How to compare money transfer fees
With so many options to send money to someone, it’s easy to overpay. Find the best option for your needs.
Money transfers are a way to send money to nearly anyone on the planet, usually through online services or direct bank transfers. With so many services available, each has its own benefits and drawbacks.
How do banks and transfer services make money on transfers?
Banks and independent money transfer services charge fees per transfer. These fees can be a flat transfer fee — for example, £25 per transfer — or a percentage of the total amount you’re sending.
What fees should I look out for?
Depending on your bank or money transfer service, you could pay:
- Margins on the exchange rate. For international transfers, banks and money transfer services typically skew the mid-market rate for a profit.
- Incoming fees. Typically a bank fee for receiving money from another bank account.
- Outgoing fees. Typically a bank fee for sending money to another bank account.
- International fees. For sending or receiving money from an overseas bank account.
- Bank-to-bank fees. A fee for transferring money to a competing bank, much like an ATM fee.
- Fees by transfer amount. A percentage-based fee based on the amount of the transfer.
- Fees by payment method. A fee based on how you’re paying for the transfer. For instance, some banks charge more if you pay at a branch (rather than online), and you’ll often pay higher fees if you pay by credit or debit card.
What is the mid-market rate?
The mid-market rate is what your money’s actually worth on the global market compared to another currency. It’s the midpoint between worldwide supply and demand for that currency — and the rate banks and transfer services use when they trade among themselves.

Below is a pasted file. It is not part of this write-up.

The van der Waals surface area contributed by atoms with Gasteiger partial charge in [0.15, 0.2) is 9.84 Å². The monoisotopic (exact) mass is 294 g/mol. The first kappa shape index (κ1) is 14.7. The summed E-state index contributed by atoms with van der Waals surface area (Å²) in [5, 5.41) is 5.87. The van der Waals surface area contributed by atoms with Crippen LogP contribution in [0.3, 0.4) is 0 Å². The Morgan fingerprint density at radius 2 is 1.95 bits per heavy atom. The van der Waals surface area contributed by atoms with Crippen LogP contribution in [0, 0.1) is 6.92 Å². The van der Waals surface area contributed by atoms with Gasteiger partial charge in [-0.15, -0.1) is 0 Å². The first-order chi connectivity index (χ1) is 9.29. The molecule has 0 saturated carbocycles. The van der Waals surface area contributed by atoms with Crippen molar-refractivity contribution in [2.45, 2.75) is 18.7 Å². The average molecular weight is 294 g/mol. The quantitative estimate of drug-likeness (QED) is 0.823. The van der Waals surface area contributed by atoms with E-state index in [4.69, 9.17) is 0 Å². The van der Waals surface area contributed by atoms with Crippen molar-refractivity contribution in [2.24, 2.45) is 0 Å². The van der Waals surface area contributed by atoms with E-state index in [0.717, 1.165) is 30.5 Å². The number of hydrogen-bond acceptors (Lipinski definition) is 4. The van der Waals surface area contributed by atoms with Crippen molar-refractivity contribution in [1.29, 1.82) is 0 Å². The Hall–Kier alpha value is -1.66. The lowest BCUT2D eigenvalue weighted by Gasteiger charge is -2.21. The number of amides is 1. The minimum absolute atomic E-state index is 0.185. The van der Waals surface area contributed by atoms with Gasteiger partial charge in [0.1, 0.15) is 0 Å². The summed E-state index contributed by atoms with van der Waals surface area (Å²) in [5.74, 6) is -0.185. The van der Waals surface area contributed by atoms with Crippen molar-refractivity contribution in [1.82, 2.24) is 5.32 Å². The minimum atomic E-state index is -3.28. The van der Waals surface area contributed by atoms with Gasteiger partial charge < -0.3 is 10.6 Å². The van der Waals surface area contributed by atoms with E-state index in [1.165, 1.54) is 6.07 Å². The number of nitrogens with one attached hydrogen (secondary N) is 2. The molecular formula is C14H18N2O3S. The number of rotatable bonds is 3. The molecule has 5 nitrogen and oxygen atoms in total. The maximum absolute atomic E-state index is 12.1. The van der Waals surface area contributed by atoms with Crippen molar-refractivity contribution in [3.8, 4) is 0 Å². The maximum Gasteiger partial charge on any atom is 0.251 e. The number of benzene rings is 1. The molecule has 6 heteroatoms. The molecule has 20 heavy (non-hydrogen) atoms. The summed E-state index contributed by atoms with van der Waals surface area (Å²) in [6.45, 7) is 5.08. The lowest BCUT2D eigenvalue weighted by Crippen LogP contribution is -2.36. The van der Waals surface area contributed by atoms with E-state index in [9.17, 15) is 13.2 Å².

Use this rate as a baseline to compare against the rates provided by your bank or transfer service. With it, you’ll discover which companies offer the best rates.
How can I compare money transfer fees?
How much you’ll pay for a money transfer depends on where you’re sending it to, how you’re paying for it and:
- Are you sending or receiving money? With a bank, incoming transfers tend to be cheaper than outgoing transfers, for which the sender bears the brunt of costs.
- Is it domestic or international? Sending money overseas involves more processing and is typically more expensive.
- Will you need to send this transfer more than once? By scheduling more regular payments, you can often save a few dollars.
- Are you getting the best exchange rate? Banks aren’t always forthcoming about the margin they add to the mid-market rate. Confirm the rate you’ll receive before handing over your cash.
- Are you sending £1,000 or more? Some online money transfer services will waive their fees for larger transfer amounts.
In general, you will pay more for an international wire transfer through your bank than you will by using an independent money transfer service like World First, which offers stronger exchange rates and lower transfer fees.
Case study: Sending £1,000 to Australia
Lilli needs to send £1,000 to her host family in Sydney ahead of studying abroad. While she’s comfortable with the security and familiarity of her local NatWest, where she holds an account, she decides to compare its rates and fees against a popular online money transfer service.
Here’s a breakdown of what Jessica could pay to transfer £1,000 to Australia.
|Transfer fee||£35 (outgoing international fee)||£6.95|
|Exchange rate||1 GBP = 1.53 AUD||1 GBP = 1.59 AUD|
|Transfer method||Online deposit||Online deposit|
|Transfer speed||1–2 days||1–2 days|
|Total AUD received||1,526 AUD||1,597 AUD|
Jessica’s learns that her bank not only charges a high transfer fee but also offers a weaker exchange rate. By going with a money transfer service like Transferwise, Jessica could save nearly £30 in fees and send about 70 more Australian dollars to her host family — a lot more to help them in preparing for her stay.
Compare fees between money transfer services
The next time you need to send money to friends, family or businesses overseas, you’ll likely pay a transfer fee and a margin on the exchange rate.
But by comparing your options, you can be sure you’re getting the best deal for your situation.
Frequently asked questions about money transfer fees
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